Emami’s Persistent Bear Hug

After more than four successful decades, FMCG major Emami, which owns popular brands like Navratna oil, BoroPlus, Kesh King, etc., seems to be losing its charm among retail investors. Why has it lost significant value at the bourses in the last five years? 

Few can boast of a history as dynamic as that of FMCG major Emami Ltd. It was born half a century ago, in 1974, when friends R.S. Agrawal and R.S. Goenka set up a small manufacturing unit called Kemco Chemicals for ayurvedic medicines and cosmetics in
Kolkata. However, it is the impressive growth of the company with strategic and successful acquisitions over more than four decades, juxtaposed with the not-so-impressive run at the bourses for some time now, that makes it a fascinating case study.

The last five years have seen several bull runs on the stock markets. While the BSE 30 index has given 75% return in this period, the NSE 50 index has also increased investors’ wealth by 71%. Despite the blip of Covid-19, most listed companies with a sound business model have given decent returns to investors. But Emami Ltd stands out as an exception. The Kolkata-headquartered company’s stock price has plunged over 20% in the last five years. For a perspective on the opportunity cost to investors, the Nifty FMCG index gained nearly 70% during the same period.

The company’s stock has been trading below the all-time high of Rs 682 that it had touched on January 10, 2018, on the NSE for a while now. On the BSE, the Emami stock has slipped over 19%, compared to a 55% growth in the BSE FMCG index.

“The 2018 level of the stock was result of high valuation multiple as the stock was trading at 2x P/E multiple of the current. Even as the pledged shares went down, the impact of Covid-19 on demand also dragged the share value down. Current valuation multiples are much lower than historical level and hence stock is trading lower,” says Ajay Thakur, research analyst at Anand Rathi Institutional Equities.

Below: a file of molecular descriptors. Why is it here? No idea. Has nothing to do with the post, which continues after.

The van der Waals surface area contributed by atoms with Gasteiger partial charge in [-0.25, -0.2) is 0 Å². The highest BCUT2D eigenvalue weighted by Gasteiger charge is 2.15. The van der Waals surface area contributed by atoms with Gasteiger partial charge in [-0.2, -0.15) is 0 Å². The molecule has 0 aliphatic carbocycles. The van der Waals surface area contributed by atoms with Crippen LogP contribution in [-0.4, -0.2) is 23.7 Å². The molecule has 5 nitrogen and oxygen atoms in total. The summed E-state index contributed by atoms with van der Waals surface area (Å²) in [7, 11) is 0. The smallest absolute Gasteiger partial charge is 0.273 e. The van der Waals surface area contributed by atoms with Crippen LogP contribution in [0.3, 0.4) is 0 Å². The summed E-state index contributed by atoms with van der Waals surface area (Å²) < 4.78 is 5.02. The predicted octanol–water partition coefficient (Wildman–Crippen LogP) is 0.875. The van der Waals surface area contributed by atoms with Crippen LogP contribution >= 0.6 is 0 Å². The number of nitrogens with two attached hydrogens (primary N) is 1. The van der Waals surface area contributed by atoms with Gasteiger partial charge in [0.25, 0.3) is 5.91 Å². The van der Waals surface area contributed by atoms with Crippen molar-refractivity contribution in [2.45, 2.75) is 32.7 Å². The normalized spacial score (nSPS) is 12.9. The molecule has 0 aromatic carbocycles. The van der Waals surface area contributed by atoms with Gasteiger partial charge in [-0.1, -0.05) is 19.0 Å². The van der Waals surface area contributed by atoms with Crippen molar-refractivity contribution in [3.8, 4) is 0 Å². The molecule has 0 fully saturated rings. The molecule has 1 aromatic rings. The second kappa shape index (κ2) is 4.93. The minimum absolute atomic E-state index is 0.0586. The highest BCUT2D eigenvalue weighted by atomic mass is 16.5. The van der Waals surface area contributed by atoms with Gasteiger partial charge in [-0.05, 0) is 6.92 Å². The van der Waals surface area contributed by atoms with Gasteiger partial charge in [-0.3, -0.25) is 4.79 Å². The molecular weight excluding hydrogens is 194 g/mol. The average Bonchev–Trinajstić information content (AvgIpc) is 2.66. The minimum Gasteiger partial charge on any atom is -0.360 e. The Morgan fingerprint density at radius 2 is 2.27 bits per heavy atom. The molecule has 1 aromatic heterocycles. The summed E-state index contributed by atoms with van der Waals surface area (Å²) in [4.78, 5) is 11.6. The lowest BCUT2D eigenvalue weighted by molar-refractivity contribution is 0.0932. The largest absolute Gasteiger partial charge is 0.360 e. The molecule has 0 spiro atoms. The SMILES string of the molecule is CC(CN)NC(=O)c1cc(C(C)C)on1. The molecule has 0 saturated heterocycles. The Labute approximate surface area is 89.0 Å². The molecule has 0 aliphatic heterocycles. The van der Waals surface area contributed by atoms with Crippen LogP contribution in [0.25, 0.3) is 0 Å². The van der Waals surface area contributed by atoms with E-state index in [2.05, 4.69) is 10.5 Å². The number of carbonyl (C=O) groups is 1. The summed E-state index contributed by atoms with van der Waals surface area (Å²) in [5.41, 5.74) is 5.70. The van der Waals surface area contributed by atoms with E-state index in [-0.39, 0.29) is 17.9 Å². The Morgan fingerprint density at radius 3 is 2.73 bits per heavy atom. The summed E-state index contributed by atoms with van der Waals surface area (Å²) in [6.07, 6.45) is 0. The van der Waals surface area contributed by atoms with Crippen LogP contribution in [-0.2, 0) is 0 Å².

Despite the solid performances of FMCG and benchmark indexes and having several popular brands in its portfolio, the fall in Emami’s share price makes one wonder if it is a case of undervaluation or a reflection of underlying issues with the company’s business.

Overshadowed by Rivals

The company’s profit after tax (PAT) has increased from Rs 306 crore in FY18 to Rs 627 crore in FY23. A rise of 104% in PAT would generally be seen as a reason for investors’ confidence in a company’s stock. But the case of Emami shows that the sentiment of investors in the stock market depends on an overall outlook of company’s business.

While the company was able to post growth in some key indicators, it was lower than its competitors in the market. From Rs 2,540 crore in FY18, Emami’s gross sales increased by 34% to Rs 3,405 crore in FY23. Its total income in the same period increased by 32% to Rs 3,474 crore.

However, Emami’s performance pales in comparison with the numbers of competitors Dabur India Ltd, Hindustan Unilever, Nestle and Marico India. In the last six financial years, the company was lagging in terms of growth in all the indicators analysed, except PAT.

Shashwat Grover, senior consultant at financial advisory and valuations services provider Aranca, attributes the plight of Emami to better performance by rival companies. “From FY18 to FY23, Emami’s revenue growth was only modest, while some competitors like Godrej Consumers, Hindustan Unilever and Marico saw much better growth,” he says.

Competitors’ better performance is reflected in the strong growth of their share prices in the last five years, suggesting that they have benefitted from the multiple bull runs and confidence of investors in the stock market.

According to Anita Gandhi, whole-time director and head of institutional business at Arihant Capital Markets Ltd., Emami’s competitors were able to match the pace of the industry’s growth. “HUL has capitalised on increasing consumer demand in segments like personal care, home care and refreshments. Nestle exhibited significant growth, expanding its market presence with diverse products like water, coffee, tea and food. Dabur India, focusing on ayurvedic and personal care products, maintained steady growth and a substantial market share,” she elaborates.

Given the performance of Emami compared to its peers, another factor that weighed on the stock prices of the company was its high price to earnings (PE) ratio. According to data sourced from Ace Equity, the firm’s PE ratio was over 70 in FY18.

“The stock was trading at a higher price compared to its earnings. To justify that kind of value over the long term, a company needs strong growth and stable margins,” Grover explains.